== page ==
Founding researcher tells the SciMar story

On December 8, 2018, SciMar’s early investors gathered in Winnipeg, Manitoba, for an update on the company’s scientific and business progress. Dr. Wayne Lautt—SciMar’s Founder and Chief Scientific Officer—shared the company story. Here is an edited transcript:

Dr. Wayne Lautt shares the SciMar story at a December 8, 2018, investor event.

Thank you all for being here. As you can probably guess, the SciMar story is an extremely personal story for me. It’s personal for quite a few different reasons. First, because the breakthrough science that explains the link between obesity, prediabetes, and type 2 diabetes was actually done by my research team. My research team—they’ve evolved over the years—but the aha! moment came in 1991, when the discovery was based on disproving a hypothesis that we were trying to test. But in disproving that hypothesis, we said, well there’s got to be some other explanation here, and the data’s right here before us. And it looks like there may be a hormone that none of us ever suspected.

At that point, the entire activity of the research laboratory changed—and we shifted, graduate student projects shifted. Everything just changed from that moment. Well, since 1991, we’ve had a whole team working on this project from the perspective of pure basic science. We didn’t think we were going to be curing the world of diabetes or any other such thing, we just want to know, how does the system work? How does the body manage all of this stuff that it has to manage? All these nutrients that we’re pouring into our body—and they’re stored for later use—how does this all happen? How is it being regulated? All of that sort of thing.

Over the years we’ve had a number of people involved including 10 different graduate students from China, Bangladesh, Manitoba, Quebec, and five students from Portugal. We set up a student exchange program with the University of Lisbon in Portugal. We’ve had a number of technicians that came and went through that course. We’ve had senior researchers coming from Ukraine, from Spain, Portugal, China, and Japan to come and work with our team. Each and every one of these people has added to the work that we’ve done; has added to the understanding of what at first seemed like a really dense tangle of facts that somehow seemed related. Some didn’t seem related. But every single person in that group contributed.

But over this whole period of time, there were two people who were there right from the start: Dallas and Karen. Dallas Legare, who started with me in 1979 at the University of Saskatchewan. It was the first time I was able to hire full-time people. And he was the least qualified person on paper of all of the people that I looked at! But what got me was the guy’s brilliance. And his enthusiasm. I could throw these ideas at him and instead of getting glazed eyes, he would ask intelligent questions. And I go, “Wow! This is okay. I can work with this guy.” Not only that, but he was building a cabin in northern Saskatchewan and I was building one there as well. So that helped a lot.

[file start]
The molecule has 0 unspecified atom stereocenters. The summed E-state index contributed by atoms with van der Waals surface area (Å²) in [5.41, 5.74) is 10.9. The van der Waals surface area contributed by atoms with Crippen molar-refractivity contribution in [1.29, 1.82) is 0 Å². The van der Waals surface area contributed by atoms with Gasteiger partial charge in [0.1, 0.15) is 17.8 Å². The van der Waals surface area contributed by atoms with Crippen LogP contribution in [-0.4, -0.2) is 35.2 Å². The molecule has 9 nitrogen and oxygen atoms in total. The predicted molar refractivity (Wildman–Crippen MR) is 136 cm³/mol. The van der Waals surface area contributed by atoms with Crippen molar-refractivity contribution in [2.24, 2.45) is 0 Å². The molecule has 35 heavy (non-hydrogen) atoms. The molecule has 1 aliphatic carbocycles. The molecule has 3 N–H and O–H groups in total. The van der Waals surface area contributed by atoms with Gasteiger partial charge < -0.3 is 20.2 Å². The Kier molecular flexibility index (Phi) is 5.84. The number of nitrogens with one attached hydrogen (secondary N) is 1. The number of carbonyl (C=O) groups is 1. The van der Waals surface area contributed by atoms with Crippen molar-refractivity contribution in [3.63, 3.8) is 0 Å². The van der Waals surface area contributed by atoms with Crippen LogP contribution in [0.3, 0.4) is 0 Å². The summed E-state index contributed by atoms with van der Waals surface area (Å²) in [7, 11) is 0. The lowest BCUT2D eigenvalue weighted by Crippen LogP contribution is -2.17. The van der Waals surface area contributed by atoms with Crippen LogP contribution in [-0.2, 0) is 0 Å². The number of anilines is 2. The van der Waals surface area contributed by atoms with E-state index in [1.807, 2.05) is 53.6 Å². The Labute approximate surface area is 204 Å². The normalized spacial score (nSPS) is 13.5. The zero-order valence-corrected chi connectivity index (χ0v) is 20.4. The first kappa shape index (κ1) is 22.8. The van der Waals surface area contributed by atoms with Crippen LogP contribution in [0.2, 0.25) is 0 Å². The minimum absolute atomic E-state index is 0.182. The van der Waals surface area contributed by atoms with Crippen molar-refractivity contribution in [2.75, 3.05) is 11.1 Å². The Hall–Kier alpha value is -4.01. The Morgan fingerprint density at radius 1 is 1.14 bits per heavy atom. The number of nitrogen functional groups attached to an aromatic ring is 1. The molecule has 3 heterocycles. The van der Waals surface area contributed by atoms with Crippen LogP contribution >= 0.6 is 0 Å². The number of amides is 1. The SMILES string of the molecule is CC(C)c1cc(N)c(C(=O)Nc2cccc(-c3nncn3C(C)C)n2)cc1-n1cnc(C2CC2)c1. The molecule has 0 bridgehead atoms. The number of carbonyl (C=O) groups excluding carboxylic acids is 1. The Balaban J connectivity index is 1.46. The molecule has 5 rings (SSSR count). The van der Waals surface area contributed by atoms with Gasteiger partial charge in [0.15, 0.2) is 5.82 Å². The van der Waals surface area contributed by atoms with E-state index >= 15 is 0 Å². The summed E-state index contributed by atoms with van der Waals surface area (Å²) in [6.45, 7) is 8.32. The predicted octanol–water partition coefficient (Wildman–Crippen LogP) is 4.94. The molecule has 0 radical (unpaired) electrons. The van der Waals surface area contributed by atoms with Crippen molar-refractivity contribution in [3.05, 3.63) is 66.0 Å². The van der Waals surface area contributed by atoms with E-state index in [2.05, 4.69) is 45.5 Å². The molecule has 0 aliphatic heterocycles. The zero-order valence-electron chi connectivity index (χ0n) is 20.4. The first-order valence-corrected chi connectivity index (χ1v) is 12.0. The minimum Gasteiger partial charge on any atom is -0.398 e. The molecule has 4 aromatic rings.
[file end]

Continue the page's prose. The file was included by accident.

We got recruited back to Winnipeg and Dallas came with me. And the first thing we did was hire an administrative assistant. You’re not supposed to do that in science. But in order to get the number of grants that we had to get over the years, and to do the paperwork for publishing, and the whole bit, we hired Karen Sanders. With all of these people that we had coming into the lab from around the world—some of them moving away from home for the first time—Karen had to take care of everybody. There were tears that she had to dry, I’m sure, and counselling that she had to provide. I’ve never once seen her get flapped or really ticked off at anybody. And surely she had reason to with me.

Two other people who had been with us came back to join the team. Dr. Helen Wang, who did her PhD with me around 1986, and Dr. Kawshik Chowdhury. He was our most recent graduate student. He was actually the fellow who showed that the metabolic beneficial effect of exercise is acting through this hormone that we discovered. Through this mechanism that we discovered—it was a big discovery.

Well, Kawshik has come back to us as well. So these people had enough faith in the science that we did, and enough belief that this will make a difference to the world, that they quit nice secure positions and came back to the lunacy of the Lautt lab. And it is kind of a nut factory sometimes. We have one new member as well— Dr. Randall Gieni. And that for now is our research team. We don’t have tens of thousands of people the way big pharma does. We don’t need them. We just need really, really smart people, and these people are. They are the best.